Refusal to provide maintenance to his qualified & earning wife can not be termed as economic abuse

IN THE HIGH COURT OF JUDICATURE FOR RAJASTHAN
AT JAIPUR BENCH, JAIPUR.

ORDERS. B. CRIMINAL REVISION PETITION No.895/2012.

1. Santosh Sharma S/o Shri Kanhaiya lal Sharma, R/o B/77 Alakapuri, Ratlam (M.P.).
2. Kanhaiya Lal Sharma S/o Shri Chhote Lal Sharma, R/o B/77, Alkapuri,Ratlam (M.P.).
3. Anurag Sharma S/o Shri Kanhaiya Lal Sharma, R/o B/77, Alkapuri, Ratlam (M.P.).
Versus

1. State of Rajasthan through P.P.

2. Smt. Anjali @ Poonam D/o Shri Ravi Prakash Sharma, R/o 84, Gali No.7,Bhartendra Nagar, Khatipura Road, Jaipur.

Date of Order : : 04.01.2017

HON’BLE MR. JUSTICE PRASHANT KUMAR AGARWAL

Mr. S. R. Surana, Sr. Advocate with Mr. Sanjay Yadav, for the petitioner.
Ms. Meenakshi Pareek, P. P. for the State.
Mr. C. P. Sharma, for the complainant-respondent.

BY THE COURT

Heard learned counsel for the parties.

The petitioners have filed this criminal revision petition under Section 397 read with Section 401 Cr.P.C. against the judgment and order dated 13.7.2012 passed by the Additional Sessions Judge (Fast Track) No.3, Jaipur Metropolitan, Jaipur in Criminal Appeal No.90/2012 whereby the learned Appellate Court by dismissing the appeal filed by the petitioners under Section 29 of the Protection of Women from Domestic Violence Act, 2005 (for short the ‘Act’) affirmed and upheld the order dated 16.4.2012 passed by the Metropolitan Magistrate No.14, Jaipur Metropolitan, Jaipur in Complaint Case No.1242/2009 whereby the learned trial Court partly allowed the application under Section 12 of the Act filed by the respondent No.2-Smt. Anjali and directed the petitioners not to commit domestic violence in any manner upon the respondent and also directed petitioner Shri Santosh Sharma to pay Rs.8,000/- per month to the respondent as maintenance. It was further directed that the aforesaid amount would be payable from the date of the order. It is to be noted that presently the petitioners are agrieved mainly with that part of the order whereby the aforesaid amount was awarded to the respondent as maintenance.

It was submitted by the learned senior counsel for the petitioners that there is no evidence available on record to show even prima facie that petitioners or any other their family member harassed or ill-treated the respondent-complainant during the short period of less than thirty days in which she lived in her matrimonial home after the marriage or demand of dowry was made from her or from her parents but she left her matrimonial home at her own volition as she wanted to pursue her professional career as a Nurse and she joined on the post of GNM in the year 2009 before present application under Section 12 of the Act was filed and this material fact was not disclosed in it and this fact alone disentitles her to claim maintenance from her husband. It was further submitted that from the evidence made available on record, it is clear that respondent has her own independent and separate income sufficient to maintain her in a proper way and, therefore, she is not entitled to claim maintenance from her husband more particularly in absence of evidence about definite income of the husband. It was also submitted that there is no provision in the Act providing that maintenance is to be awarded to the wife even if she is having her own independent and separate income sufficient to maintain her. In the present case, the complainant-wife demanded Rs.15,000/- per month as maintenance and the Court has awarded Rs.8,000/- per month whereas she is getting salary of more than Rs.14,000/- per month which is far more than the amount of maintenance awarded by the Courts below.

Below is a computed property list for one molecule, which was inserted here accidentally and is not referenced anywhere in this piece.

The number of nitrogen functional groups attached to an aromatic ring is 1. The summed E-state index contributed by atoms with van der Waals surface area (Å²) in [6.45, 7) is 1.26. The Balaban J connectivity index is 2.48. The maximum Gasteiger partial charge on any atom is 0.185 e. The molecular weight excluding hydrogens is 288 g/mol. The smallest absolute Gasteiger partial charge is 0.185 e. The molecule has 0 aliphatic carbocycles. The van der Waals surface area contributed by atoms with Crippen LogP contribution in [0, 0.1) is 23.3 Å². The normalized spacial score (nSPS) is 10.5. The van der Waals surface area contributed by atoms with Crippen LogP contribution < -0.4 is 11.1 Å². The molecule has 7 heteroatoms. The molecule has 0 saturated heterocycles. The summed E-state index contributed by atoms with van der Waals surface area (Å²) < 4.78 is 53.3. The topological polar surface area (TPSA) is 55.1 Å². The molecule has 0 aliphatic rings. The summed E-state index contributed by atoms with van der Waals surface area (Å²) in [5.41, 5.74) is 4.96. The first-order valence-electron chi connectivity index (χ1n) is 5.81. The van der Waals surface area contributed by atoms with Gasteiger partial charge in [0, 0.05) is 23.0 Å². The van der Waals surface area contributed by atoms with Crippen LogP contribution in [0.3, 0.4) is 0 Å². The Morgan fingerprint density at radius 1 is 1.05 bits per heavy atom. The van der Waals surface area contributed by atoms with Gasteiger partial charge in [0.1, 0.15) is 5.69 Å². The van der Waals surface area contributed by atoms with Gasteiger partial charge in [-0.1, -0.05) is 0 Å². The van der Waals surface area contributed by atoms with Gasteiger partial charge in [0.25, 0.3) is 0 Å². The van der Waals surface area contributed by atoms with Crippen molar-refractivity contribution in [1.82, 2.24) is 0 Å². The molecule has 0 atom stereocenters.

In support of his submissions, learned counsel for the petitioners relied upon the case of Biswajit Murmu & another Vs. State of West Bengal and another reported in 2015 Cr.L.J.4792 (Calcatta High Court).

On the other hand, learned counsel for the respondent-wife submitted that there is concurrent finding of the Courts below that respondent was compelled by her in-laws to leave matrimonial home within a short period after marriage as their demand for dowry could not be fulfilled and there is no reason to interfere in this finding. It was further submitted that there is no evidence on record showing that respondent was pursuing her career as a Nurse before marriage and, therefore, she had no option but to join on the post of GNM on temporary basis when she was forced by the petitioners to leave her matrimonial home so as to maintain herself till she gets maintenance from her husband and for that reason only she cannot be deprived of her right to claim maintenance from her husband who belongs to an affluent business family having joint family business of chemical products and several immovable properties at various places. It was also submitted that maintenance can be granted even if wife is earning and has her own independent and separate income.

In support of his submissions, learned counsel for the respondent relied upon the cases of Vipul Lakhanpal Vs. Pooja Sharma reported in 2015 Cr.L.J. 3451 (HP High Court) and Anup Avinash Varadpande Vs. Anusha Anup Varadpandey reported in 2010 (3) Maharashtra L.J. 777 (Bombay High Court).

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I have considered the submissions made on behalf of the respective parties and the material made available on record as well as the relevant legal provisions and the case law relied on behalf of the parties.

From the pleadings of the parties and the evidence made available on record during trial of application under Section 12 of the Act as well as the additional documentary evidence filed on behalf of the petitioner during the course of hearing of this petition, this Court reaches to the following conclusions :

(i) Marriage between petitioner-Shri Santosh Sharma and respondent-complainant-Smt. Anjali Sharma took place on 16.11.2007 and complainant remained at her matrimonial home for less then 30 days from the date of marriage and since then she is residing with her parents at Jaipur.

(ii) No definite evidence is available on record to hold that the complainant was harassed or otherwise cruelty was committed upon her in any manner or demand of dowry was made by the petitioners or any other member of their family from the complainant or from her parents during the period in which she was at her matrimonial home. Finding of the trial Court as affirmed by the Appellate court in this regard is not acceptable in absence of any reliable and definite evidence.